Think Goldwater is the father of conservatism? Think again.
So argues Neal Gabler in an op-ed at the LA Times, The GOP's McCarthy gene, in an essay assessing the direction of the GOP after its post-election defeat:
Ever since the election, partisans within the Republican Party and observers outside it have been speculating wildly about what direction the GOP will take to revive itself from its disaster. Or, more specifically, which wing of the party will prevail in setting the new Republican course -- whether it will be what conservative writer Kathleen Parker has called the "evangelical, right-wing, oogedy-boogedy" branch or the more pragmatic, intellectual, centrist branch. To determine the answer, it helps to understand exactly how Republicans arrived at this spot in the first place.Disputing the meme that modern conservatism began with Barry Goldwater, Gabler's fascinating commentary takes a somewhat different view of things:
But there is another rendition of the story of modern conservatism, one that doesn't begin with Goldwater and doesn't celebrate his libertarian orientation. It is a less heroic story, and one that may go a much longer way toward really explaining the Republican Party's past electoral fortunes and its future. In this tale, the real father of modern Republicanism is Sen. Joe McCarthy, and the line doesn't run from Goldwater to Reagan to George W. Bush; it runs from McCarthy to Nixon to Bush and possibly now to Sarah Palin. It centralizes what one might call the McCarthy gene, something deep in the DNA of the Republican Party that determines how Republicans run for office, and because it is genetic, it isn't likely to be expunged any time soon.Gabler's take on the history of the GOP is certainly more in line with the dogmatic, divisive strain of the party, masking under the guise of conservatism that reigns supreme today. That is, the greedy corporations and select individuals (such as those running the Halliburtons and Blackwaters) work behind the scenes, pulling the strings of the religious and bigoted members that comprise the face of the Republican Party, in order to maintain control.
The basic problem with the Goldwater tale is that it focuses on ideology and movement building, which few voters have ever really cared about, while the McCarthy tale focuses on electoral strategy, which is where Republicans have excelled.* * * *McCarthyism is usually considered a virulent form of Red-baiting and character assassination. But it is much more than that. As historian Richard Hofstadter described it in his famous essay, "The Paranoid Style in American Politics," McCarthyism is a way to build support by playing on the anxieties of Americans, actively convincing them of danger and conspiracy even where these don't exist.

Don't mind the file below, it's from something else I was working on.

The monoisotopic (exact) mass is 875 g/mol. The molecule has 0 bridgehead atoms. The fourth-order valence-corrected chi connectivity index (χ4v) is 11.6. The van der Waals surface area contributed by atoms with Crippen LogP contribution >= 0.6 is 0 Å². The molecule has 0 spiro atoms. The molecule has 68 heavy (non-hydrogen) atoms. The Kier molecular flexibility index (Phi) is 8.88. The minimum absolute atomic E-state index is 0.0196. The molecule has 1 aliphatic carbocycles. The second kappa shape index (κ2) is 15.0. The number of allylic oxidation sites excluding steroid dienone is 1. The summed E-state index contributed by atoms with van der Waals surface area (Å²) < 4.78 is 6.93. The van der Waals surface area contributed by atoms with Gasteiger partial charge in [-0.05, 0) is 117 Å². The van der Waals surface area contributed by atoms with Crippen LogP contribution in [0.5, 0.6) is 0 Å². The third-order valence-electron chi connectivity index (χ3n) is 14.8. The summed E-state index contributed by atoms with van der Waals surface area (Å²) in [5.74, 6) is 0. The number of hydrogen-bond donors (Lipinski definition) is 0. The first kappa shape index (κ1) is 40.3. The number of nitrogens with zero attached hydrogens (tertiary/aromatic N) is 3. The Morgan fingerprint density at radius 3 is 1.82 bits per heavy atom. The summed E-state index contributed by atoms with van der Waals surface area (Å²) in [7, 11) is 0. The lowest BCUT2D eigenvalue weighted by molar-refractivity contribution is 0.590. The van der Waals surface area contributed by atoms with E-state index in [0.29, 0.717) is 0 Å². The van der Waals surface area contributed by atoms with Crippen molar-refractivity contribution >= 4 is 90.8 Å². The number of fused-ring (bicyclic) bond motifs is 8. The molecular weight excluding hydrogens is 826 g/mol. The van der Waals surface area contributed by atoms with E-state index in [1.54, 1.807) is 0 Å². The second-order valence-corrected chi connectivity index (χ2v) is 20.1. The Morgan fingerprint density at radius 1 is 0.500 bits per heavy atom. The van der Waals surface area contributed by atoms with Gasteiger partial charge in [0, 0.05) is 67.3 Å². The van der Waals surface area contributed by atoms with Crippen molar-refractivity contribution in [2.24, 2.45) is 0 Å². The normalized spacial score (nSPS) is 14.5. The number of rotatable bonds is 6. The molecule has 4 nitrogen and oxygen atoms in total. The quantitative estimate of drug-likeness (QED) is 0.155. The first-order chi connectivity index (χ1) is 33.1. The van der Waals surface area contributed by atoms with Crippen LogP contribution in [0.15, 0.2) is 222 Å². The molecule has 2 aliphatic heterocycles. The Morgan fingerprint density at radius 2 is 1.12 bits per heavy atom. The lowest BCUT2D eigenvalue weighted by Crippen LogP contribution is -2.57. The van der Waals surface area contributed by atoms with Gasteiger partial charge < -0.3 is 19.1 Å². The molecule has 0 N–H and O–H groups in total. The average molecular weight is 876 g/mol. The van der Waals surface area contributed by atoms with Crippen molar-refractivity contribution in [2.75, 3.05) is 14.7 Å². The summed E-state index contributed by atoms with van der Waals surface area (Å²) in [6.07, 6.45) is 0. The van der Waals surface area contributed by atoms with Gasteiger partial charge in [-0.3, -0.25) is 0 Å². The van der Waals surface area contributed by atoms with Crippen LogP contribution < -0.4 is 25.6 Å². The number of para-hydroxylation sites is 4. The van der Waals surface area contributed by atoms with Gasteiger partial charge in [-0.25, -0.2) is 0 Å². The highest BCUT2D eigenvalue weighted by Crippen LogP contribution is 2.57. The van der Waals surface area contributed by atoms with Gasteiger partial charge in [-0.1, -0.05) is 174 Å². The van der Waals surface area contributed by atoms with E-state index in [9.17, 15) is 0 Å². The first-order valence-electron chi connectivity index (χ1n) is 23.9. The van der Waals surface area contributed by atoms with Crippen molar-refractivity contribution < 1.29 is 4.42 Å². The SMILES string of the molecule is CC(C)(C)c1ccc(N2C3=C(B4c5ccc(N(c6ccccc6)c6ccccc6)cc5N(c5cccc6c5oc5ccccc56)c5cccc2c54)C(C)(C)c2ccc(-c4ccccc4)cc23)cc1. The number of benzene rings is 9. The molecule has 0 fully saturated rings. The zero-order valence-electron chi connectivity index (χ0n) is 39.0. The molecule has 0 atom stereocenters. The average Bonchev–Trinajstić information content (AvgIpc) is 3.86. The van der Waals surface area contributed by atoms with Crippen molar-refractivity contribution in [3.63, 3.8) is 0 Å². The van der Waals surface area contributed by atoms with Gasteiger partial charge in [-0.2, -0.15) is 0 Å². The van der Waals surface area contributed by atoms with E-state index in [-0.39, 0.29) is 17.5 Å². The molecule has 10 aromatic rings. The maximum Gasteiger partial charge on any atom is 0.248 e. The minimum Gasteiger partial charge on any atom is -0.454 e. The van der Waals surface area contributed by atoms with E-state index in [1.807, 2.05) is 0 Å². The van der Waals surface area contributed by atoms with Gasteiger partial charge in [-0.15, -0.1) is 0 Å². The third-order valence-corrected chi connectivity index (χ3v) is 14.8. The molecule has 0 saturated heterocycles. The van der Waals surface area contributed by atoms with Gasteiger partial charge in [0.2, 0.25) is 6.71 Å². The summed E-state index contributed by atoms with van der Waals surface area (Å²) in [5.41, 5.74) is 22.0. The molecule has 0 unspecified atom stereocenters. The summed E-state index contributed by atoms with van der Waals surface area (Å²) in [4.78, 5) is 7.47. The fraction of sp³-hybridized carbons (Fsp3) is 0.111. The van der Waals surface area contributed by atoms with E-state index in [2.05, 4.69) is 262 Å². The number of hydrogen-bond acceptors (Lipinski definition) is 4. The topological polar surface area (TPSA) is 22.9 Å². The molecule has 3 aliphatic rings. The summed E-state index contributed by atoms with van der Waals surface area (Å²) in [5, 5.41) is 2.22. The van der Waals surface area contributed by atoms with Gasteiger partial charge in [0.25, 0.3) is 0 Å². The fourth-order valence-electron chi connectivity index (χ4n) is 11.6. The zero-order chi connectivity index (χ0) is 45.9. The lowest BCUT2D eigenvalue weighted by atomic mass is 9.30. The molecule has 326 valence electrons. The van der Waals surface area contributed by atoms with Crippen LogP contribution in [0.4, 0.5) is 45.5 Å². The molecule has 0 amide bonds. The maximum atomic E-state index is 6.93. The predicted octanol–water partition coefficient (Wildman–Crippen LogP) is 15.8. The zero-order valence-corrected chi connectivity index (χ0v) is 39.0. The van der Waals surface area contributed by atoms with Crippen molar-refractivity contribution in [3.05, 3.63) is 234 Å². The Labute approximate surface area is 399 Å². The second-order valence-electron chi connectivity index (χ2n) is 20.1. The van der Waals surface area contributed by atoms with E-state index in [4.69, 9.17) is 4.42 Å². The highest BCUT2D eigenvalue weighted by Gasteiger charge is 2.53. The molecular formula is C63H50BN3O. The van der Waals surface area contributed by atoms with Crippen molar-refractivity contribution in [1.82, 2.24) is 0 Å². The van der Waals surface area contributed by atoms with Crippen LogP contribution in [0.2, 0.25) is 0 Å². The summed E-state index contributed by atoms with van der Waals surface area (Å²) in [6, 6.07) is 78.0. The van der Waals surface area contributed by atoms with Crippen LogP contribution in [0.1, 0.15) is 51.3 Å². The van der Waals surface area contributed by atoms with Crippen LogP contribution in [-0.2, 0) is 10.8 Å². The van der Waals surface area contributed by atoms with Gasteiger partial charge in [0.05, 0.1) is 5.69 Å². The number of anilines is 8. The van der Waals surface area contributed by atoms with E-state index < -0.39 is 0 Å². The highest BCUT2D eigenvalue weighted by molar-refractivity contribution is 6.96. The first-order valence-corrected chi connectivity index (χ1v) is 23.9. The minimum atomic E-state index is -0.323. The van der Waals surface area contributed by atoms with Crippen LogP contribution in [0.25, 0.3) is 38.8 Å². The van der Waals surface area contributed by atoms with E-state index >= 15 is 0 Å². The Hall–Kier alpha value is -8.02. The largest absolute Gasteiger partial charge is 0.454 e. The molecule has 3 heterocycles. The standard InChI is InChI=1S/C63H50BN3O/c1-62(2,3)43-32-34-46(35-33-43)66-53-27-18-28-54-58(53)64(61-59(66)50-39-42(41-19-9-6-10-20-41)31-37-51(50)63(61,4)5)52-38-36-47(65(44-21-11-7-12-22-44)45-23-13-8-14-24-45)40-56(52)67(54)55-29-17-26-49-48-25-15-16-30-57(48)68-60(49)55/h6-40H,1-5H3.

As The Mahablog notes, in Plain Facts:
So much of the uglier side of the GOP ever since — Nixon, Lee Atwater, Karl Rove — is just warmed-over and updated McCarthyism. As Gabler says, the line runs “from McCarthy to Nixon to Bush and possibly now to Sarah Palin.” One of the reasons historian Richard Hofstadter was able to see where the U.S. was heading in the 1950s and early 1960s is that McCarthy had already set the course.And despite the hand-wringing and soul-searching that appears to be taking place within the Party, I have no doubt "which wing of the party will prevail in setting the new Republican course -- whether it will be what conservative writer Kathleen Parker has called the "evangelical, right-wing, oogedy-boogedy" branch or the more pragmatic, intellectual, centrist branch," as Gabler puts it. It's oogedy-boogedy time.
It isn’t just the ranting about Communism. The myth of liberal elitism began with McCarthy. Certainly anti-intellectualism had existed in America before McCarthy, just as there had been Red Scares before McCarthy. But he’s the one who figured out how to turn anti-intellectualism into a political force in modern politics.